One of the biggest takeaways when you travel and live in developing countries, is all the simple things you learn not to take for granted.
I’m writing this post in the middle of a downpour. Power is out and the wind (and dust) is wiping around. Because all of the roofs are made out of iron sheets, we can’t hear each other talking even though we are right beside each other. Despite this, everyone continues to plug away at the work at hand even as small pools of water are starting to form in the store room.
In addition to the typical challenges one expects with a small NGO, there is a whole another layer that folks have to deal with here. Most communication is done via mobile phones or in-person. When we needed bids for the block making process, we had to go to the next larger town over (Kilgoris is about 25km away.) Once there, we dropped off a list of tools needed to the various hardware stores and then waited around town while they hand wrote the prices. Then, we went back around and picked them up. There was no emailing a quote or looking up the prices online. And when you go to pay you have to hand deliver cash or a check. No dropping it in the mail or giving a credit card number.
I’m usually in Kilgoris at least twice a week for various reason. By the time you drive there and then wait around for whatever you or others who tag along are doing , half the day, if not more, is gone. We always attempt to combine tasks when going to Kilgoris, which means if there’s a bank run you’ll definitely be in town for a while. There isn’t an ATM or bank in Enoosaen. And for reasons that are beyond me bank trips are usually at least 45 minutes.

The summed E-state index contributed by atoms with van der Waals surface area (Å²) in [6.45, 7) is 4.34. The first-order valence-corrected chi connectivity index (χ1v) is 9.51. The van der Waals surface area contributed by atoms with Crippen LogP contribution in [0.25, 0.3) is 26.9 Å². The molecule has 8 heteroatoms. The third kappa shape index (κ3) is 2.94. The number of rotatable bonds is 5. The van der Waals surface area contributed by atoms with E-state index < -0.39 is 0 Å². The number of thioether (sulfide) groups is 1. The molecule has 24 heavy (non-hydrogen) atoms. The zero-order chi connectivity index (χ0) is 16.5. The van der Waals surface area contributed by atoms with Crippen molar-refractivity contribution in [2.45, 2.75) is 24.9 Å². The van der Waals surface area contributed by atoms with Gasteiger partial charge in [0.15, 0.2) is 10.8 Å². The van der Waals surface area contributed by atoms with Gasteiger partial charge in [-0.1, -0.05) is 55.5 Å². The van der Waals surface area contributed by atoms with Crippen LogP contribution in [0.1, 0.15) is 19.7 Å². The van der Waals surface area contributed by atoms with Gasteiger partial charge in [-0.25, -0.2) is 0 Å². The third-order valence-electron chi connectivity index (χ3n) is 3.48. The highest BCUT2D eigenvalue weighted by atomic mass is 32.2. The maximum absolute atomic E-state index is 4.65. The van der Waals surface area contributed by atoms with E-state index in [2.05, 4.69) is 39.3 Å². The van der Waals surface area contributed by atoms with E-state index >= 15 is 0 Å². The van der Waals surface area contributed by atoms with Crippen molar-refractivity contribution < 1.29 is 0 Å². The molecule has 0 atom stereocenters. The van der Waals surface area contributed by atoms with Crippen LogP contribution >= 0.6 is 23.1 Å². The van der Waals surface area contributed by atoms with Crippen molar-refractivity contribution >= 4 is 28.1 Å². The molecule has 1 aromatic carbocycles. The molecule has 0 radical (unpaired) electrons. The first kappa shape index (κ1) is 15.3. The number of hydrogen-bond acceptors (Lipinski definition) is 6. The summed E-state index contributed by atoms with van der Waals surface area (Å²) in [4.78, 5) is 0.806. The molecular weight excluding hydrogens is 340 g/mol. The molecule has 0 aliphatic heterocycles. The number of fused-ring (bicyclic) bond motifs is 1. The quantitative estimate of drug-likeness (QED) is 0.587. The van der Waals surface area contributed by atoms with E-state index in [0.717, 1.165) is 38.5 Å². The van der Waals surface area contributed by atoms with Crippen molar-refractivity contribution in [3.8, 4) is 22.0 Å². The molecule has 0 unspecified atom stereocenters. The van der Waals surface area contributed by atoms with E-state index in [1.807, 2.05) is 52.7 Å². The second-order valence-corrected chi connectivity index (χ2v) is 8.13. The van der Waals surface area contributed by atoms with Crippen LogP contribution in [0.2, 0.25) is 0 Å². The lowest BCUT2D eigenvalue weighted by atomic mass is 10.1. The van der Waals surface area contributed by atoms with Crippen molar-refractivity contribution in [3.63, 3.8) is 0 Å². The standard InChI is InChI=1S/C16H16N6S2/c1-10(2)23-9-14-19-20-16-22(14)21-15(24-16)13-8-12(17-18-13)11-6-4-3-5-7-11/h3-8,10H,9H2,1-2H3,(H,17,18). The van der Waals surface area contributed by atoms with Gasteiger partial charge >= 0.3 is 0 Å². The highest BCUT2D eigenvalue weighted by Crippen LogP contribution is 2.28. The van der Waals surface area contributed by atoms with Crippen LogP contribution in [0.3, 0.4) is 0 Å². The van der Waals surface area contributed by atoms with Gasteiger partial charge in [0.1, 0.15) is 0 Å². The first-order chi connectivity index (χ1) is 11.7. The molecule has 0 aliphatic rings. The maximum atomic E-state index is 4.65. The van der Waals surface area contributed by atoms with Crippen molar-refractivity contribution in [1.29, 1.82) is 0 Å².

Car rides are always an adventure. Given that we are currently in the rainy season, there are days when the dirt roads aren’t passable, especially the road to the new school site. I’ve confirmed that a car can in fact hydroplane across the mud. Also, avoiding potholes and ruts in the roads makes for interesting game of chicken with the large tractors hauling sugar cane from the fields to the factory. Everyone knows which side of the road they belong on, but unexpected cows or goats in the road after passing a car or motorbike helps to give the blood an extra jolt. And of course there is always room for one more. Squish, squish is a common refrain.
Power typically goes out at some point most days. It never fails to go out when you need to print or photocopy something. We’ve been trying for the last few days to get enough vocabulary lists printed for the girls for a spelling bee. When there is power, noises from village make for an interesting backdrop to your thoughts. Especially, the guy across the way who adds a “creative” audio interpretation overlay to pirated films.
Most non-western countries take a laid back approach to time, largely out of circumstances such as public transportation or traffic that are beyond their control. Kenyans seem to take African time to a whole new level. One is never late! You are always on time, even if you are three or four hours late. Other than milking the cows or washing, there isn’t really the public transportation or traffic excuses here in Enoosaen. I’ve learned to not even leave for meetings until at least an hour after the start time. Although this past week, I’ve been threatening everyone that we need to work on Muzungu time It will be a miracle if we get everything done in preparation for the block making training that starts next week. There is only so much bending my type A personality can tolerate. After 20 years of working to make systems and operations more efficient, effective, and strategic, my passion for embracing other cultures is definitely being challenged in the work environment. Somethings are just too ingrained at this point.
For my association and nonprofit folks, take the above challenges and then imaging having to contend with three boards and three different office staffs. That’s just another typical work day here. Maybe in the next post, I’ll actually get around to updating you on the work product rather than just the environment.